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18-09-2011 | Gynaecology | Article

Breast and cervical cancer cases still rising


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MedWire News: The incidence and mortality rates of breast and cervical cancer are rising in most countries worldwide, especially in women of reproductive age from developing countries, show data published in The Lancet.

Christopher Murray and colleagues, from the University of Washington in Seattle, USA, report that global breast cancer incidence more than doubled between 1980 and 2010, increasing from 641,000 cases to 1.6 million cases at an annual rate of increase of 3.1%.

During the same period, deaths from breast cancer rose from 250,000 in 1980 to 425,000 in 2010 - an annual rate of increase of 1.8%. Approximately one in six of the deaths that occurred in 2010 were among women of reproductive age (15-49 years) from developing countries.

For cervical cancer, incidence rose from 378,000 cases in 1980 to 454,000 in 2010 (0.6% increase per year), while deaths increased from 174,000 to 200,000 over the same period (0.5% increase per year). As with breast cancer, cervical cancer mortality rates were particularly high among reproductive age women from developing countries. These women accounted for approximately one in four of all deaths in this age group in 2010.

The findings are the result of a study that reviewed population-based cancer registries, vital registration data, and verbal autopsy data for the period 1980-2010 and then used that data to develop annual age-specific assessments of breast and cervical cancer in 187 countries.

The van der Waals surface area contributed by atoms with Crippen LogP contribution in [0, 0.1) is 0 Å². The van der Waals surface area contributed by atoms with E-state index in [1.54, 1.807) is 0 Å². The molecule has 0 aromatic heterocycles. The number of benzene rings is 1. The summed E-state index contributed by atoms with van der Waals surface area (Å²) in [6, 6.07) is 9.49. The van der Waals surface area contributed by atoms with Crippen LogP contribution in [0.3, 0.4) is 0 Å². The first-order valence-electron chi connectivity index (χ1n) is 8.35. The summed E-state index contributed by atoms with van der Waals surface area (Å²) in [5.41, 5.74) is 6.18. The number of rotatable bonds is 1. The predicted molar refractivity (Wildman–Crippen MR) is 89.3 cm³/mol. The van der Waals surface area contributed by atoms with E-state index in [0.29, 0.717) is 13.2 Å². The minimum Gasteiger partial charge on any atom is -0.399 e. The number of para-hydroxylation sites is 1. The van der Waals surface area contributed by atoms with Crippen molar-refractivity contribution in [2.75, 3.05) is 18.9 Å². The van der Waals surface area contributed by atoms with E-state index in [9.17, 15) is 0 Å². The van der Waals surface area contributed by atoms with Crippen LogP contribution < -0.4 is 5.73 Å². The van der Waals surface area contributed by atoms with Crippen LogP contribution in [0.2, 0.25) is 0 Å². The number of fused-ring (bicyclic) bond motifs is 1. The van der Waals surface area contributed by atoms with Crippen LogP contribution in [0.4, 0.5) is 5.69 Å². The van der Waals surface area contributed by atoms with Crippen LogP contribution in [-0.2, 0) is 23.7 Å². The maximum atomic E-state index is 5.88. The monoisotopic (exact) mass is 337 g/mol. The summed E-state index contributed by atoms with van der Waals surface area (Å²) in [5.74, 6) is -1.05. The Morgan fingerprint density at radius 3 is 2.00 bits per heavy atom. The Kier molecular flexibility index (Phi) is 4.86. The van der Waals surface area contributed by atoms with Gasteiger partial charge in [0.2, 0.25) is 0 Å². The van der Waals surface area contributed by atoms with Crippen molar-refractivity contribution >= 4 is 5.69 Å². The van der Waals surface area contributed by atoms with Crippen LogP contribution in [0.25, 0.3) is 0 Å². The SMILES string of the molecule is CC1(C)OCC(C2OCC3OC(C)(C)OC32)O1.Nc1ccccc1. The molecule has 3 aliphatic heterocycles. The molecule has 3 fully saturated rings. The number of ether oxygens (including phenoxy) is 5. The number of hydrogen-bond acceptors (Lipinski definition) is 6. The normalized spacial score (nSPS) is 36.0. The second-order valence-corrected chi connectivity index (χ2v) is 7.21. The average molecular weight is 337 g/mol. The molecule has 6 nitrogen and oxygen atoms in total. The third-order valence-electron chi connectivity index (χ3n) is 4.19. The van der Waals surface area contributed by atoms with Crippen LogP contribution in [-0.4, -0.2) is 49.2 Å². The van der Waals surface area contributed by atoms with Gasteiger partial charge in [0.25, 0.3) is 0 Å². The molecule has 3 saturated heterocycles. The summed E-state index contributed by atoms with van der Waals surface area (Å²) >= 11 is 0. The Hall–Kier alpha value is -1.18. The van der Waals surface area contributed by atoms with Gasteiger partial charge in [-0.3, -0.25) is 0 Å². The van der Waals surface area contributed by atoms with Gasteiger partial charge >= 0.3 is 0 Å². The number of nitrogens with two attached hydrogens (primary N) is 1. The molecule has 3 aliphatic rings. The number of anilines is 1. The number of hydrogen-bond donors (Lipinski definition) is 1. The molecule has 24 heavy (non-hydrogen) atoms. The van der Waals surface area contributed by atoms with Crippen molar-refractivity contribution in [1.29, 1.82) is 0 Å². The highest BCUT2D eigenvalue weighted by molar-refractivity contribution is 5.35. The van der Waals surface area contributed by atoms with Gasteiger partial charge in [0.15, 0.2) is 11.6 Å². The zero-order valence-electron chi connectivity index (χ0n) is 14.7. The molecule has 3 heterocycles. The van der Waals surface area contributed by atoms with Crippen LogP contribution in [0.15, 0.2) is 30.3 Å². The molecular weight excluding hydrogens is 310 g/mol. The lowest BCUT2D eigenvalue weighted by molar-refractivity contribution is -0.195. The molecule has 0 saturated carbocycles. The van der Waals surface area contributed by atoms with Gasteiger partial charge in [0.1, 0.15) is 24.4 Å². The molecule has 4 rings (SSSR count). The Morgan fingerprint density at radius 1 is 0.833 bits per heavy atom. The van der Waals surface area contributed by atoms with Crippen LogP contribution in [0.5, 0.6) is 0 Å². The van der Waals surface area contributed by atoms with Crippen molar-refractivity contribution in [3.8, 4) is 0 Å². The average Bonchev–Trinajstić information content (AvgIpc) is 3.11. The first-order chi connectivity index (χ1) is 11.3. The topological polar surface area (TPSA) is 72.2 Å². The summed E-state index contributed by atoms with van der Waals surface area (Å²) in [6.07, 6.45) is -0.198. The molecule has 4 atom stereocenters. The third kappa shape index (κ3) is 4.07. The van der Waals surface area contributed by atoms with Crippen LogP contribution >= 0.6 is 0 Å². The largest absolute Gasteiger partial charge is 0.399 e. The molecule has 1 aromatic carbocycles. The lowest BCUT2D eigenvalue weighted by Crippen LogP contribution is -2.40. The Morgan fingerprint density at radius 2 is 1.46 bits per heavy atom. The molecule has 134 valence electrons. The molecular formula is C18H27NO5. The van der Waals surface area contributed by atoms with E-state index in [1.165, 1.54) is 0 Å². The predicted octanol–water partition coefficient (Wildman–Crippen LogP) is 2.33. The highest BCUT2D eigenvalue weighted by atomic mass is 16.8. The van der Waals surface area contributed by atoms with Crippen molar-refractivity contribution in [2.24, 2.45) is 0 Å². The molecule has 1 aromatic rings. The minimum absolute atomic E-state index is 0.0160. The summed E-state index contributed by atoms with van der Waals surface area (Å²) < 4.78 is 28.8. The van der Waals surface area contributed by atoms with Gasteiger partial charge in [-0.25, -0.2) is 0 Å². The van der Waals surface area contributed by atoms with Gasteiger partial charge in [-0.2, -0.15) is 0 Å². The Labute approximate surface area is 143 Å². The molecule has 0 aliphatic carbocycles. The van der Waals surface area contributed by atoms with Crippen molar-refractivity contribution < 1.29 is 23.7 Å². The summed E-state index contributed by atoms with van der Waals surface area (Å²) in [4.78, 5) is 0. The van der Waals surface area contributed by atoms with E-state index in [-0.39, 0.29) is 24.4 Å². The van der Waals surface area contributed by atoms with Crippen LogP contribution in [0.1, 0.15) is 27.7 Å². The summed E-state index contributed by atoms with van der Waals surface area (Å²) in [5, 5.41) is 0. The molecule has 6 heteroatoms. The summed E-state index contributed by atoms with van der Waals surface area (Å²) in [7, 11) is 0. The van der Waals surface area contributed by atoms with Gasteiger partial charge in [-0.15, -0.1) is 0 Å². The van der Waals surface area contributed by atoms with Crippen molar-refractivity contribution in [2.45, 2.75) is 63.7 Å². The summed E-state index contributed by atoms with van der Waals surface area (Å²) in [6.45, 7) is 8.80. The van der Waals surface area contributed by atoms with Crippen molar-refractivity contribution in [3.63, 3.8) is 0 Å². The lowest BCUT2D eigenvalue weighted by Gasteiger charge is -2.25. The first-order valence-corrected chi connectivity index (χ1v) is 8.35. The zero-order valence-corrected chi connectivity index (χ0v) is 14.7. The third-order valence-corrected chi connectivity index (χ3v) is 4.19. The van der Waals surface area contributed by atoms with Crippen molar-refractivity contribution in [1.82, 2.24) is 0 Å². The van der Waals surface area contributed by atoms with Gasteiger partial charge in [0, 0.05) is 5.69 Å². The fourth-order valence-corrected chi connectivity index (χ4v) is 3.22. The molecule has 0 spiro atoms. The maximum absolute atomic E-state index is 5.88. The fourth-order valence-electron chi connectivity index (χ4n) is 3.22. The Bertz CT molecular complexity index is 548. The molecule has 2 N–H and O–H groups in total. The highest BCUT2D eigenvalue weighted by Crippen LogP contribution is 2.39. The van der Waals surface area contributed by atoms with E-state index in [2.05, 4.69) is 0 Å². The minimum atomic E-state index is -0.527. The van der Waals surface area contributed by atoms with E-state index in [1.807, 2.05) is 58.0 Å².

The researchers note that trends in breast cancer incidence and mortality varied considerably across regions and countries.

In 1980, 65% of all breast cancer cases were in developed countries. By 2010, the proportion of breast cancer cases in the developed world had halved, with the majority of cases (approximately 70%) found in developing countries. Indeed, some developing countries saw a rise in breast cancer cases of more than 7.5% annually, more than twice the global rate.

The risk for cervical cancer was much higher in developing countries throughout the study. Overall, 76% of new cervical cancer cases occurred in developing regions. Sub-Saharan Africa alone made up 22% of all cervical cancer cases, or more than 76,000 cases in 2010.

"On the basis of trends recorded in this study, breast and cervical cancer are likely to soon approach maternal causes as a crucial cause of mortality in women of reproductive age in developing countries," observe Murray et al.

"Indeed, if the trends of the past 3 decades were to continue during the next 15 years, the ratio of maternal deaths to breast and cervical cancer deaths in developing countries in the reproductive age group will decrease from 2.3 to 1.3," they add.

The team therefore calls for policy makers to pay more attention to strengthening established health-system responses to reduce breast and cervical cancer, especially in developing countries.

"The fact that similar countries with similar populations have very different trends tells us that all the usual suspects, such as diet and obesity, are only part of the picture," said Murray. "This is why it is critical to build the evidence base in this area, by gathering data through expanded cancer registries and use of new techniques, such as verbal autopsies. Then we will be able to answer why the progress we are seeing in some countries is not shared elsewhere."

By Laura Dean

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